In 2005, armed with dubious claims that they were being victimized by widespread bankruptcy fraud -- that mega-banks were being screwed over by the little guy -- Wall Street parlayed a $100 million lobbying campaign into the Bankruptcy Abuse Prevention and Consumer Protection Act, which made it harder than ever for struggling families to use the bankruptcy laws to get out from beneath a mountain of debt. They were on the hook for their obligations, and needed to be held accountable.
But accountability for corporations that routinely rip off their customers may soon become elusive in the United States. Just five years after tightening the bankruptcy laws, the Supreme Court stands poised to close the doors of the courthouse to consumers with grievances against corporations with a key case that so far has gotten little attention.
In AT&T Mobility v. Concepcion, the Supreme Court is expected to make a decision that could effectively end class action suits in the United States. It began as a typical petty ripoff -- AT&T was charging customers sales tax on the full price of its discounted cell phones. But the amount of damages -- $30 per customer -- wasn’t enough to justify any single customer taking the mobile phone giant to court. That’s why class action lawsuits exist -- so that it’s worth lawyers’ time to sue over (often small) claims that affect a large number of people doing business with a firm.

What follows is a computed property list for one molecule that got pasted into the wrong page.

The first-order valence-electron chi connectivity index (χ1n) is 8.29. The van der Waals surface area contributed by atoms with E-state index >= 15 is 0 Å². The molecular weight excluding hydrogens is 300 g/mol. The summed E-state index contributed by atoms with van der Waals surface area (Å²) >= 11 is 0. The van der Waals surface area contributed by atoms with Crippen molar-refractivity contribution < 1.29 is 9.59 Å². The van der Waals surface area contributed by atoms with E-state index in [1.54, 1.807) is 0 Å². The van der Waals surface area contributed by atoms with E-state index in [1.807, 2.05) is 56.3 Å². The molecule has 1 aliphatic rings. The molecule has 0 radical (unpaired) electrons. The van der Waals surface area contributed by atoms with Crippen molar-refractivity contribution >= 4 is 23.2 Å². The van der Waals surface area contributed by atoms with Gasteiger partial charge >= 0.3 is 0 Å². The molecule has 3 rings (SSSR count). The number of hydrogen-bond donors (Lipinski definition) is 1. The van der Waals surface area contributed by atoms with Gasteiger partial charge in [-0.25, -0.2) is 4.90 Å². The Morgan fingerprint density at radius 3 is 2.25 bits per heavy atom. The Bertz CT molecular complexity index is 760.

AT&T said its customers had signed a contract that mandated they participate in individual arbitration, and didn’t allow them to join in class action suits. AT&T had basically tried to exempt itself from class action proceedings with a line of fine print. But as Vanderbilt University legal scholar Brian Fitzpatrick wrote in the San Francisco Chronicle, “under California law sometimes a contract can be so one-sided or otherwise violate public policy that it is unenforceable.”
A federal court found that AT&T’s provision did just that, and AT&T took the case up to the Supreme Court, where most observers expect the Roberts court to side with the telecom. “The current court is very friendly to businesses,” wrote Fitzpatrick, “and there is nothing businesses would like more than to exempt themselves from class action proceedings.”